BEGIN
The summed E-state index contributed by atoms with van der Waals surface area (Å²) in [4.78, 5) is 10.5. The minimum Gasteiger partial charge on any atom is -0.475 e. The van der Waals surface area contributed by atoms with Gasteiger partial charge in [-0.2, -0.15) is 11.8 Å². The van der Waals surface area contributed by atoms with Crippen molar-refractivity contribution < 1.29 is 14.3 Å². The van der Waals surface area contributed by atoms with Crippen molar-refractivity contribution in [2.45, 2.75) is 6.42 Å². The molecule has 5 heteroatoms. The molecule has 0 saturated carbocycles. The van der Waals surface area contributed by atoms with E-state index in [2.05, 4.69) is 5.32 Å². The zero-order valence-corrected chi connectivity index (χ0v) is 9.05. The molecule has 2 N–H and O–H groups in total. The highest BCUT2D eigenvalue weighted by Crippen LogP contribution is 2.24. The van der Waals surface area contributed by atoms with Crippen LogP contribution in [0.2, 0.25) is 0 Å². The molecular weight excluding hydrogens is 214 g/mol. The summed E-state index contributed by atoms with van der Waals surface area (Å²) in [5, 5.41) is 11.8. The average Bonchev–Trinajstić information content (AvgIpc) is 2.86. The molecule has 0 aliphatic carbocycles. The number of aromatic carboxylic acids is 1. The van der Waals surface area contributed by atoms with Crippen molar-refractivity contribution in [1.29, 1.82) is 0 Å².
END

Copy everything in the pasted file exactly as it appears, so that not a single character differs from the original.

The summed E-state index contributed by atoms with van der Waals surface area (Å²) in [4.78, 5) is 10.5. The minimum Gasteiger partial charge on any atom is -0.475 e. The van der Waals surface area contributed by atoms with Gasteiger partial charge in [-0.2, -0.15) is 11.8 Å². The van der Waals surface area contributed by atoms with Crippen molar-refractivity contribution < 1.29 is 14.3 Å². The van der Waals surface area contributed by atoms with Crippen molar-refractivity contribution in [2.45, 2.75) is 6.42 Å². The molecule has 5 heteroatoms. The molecule has 0 saturated carbocycles. The van der Waals surface area contributed by atoms with E-state index in [2.05, 4.69) is 5.32 Å². The zero-order valence-corrected chi connectivity index (χ0v) is 9.05. The molecule has 2 N–H and O–H groups in total. The highest BCUT2D eigenvalue weighted by Crippen LogP contribution is 2.24. The van der Waals surface area contributed by atoms with Crippen LogP contribution in [0.2, 0.25) is 0 Å². The molecular weight excluding hydrogens is 214 g/mol. The summed E-state index contributed by atoms with van der Waals surface area (Å²) in [5, 5.41) is 11.8. The average Bonchev–Trinajstić information content (AvgIpc) is 2.86. The molecule has 0 aliphatic carbocycles. The number of aromatic carboxylic acids is 1. The van der Waals surface area contributed by atoms with Crippen molar-refractivity contribution in [1.29, 1.82) is 0 Å².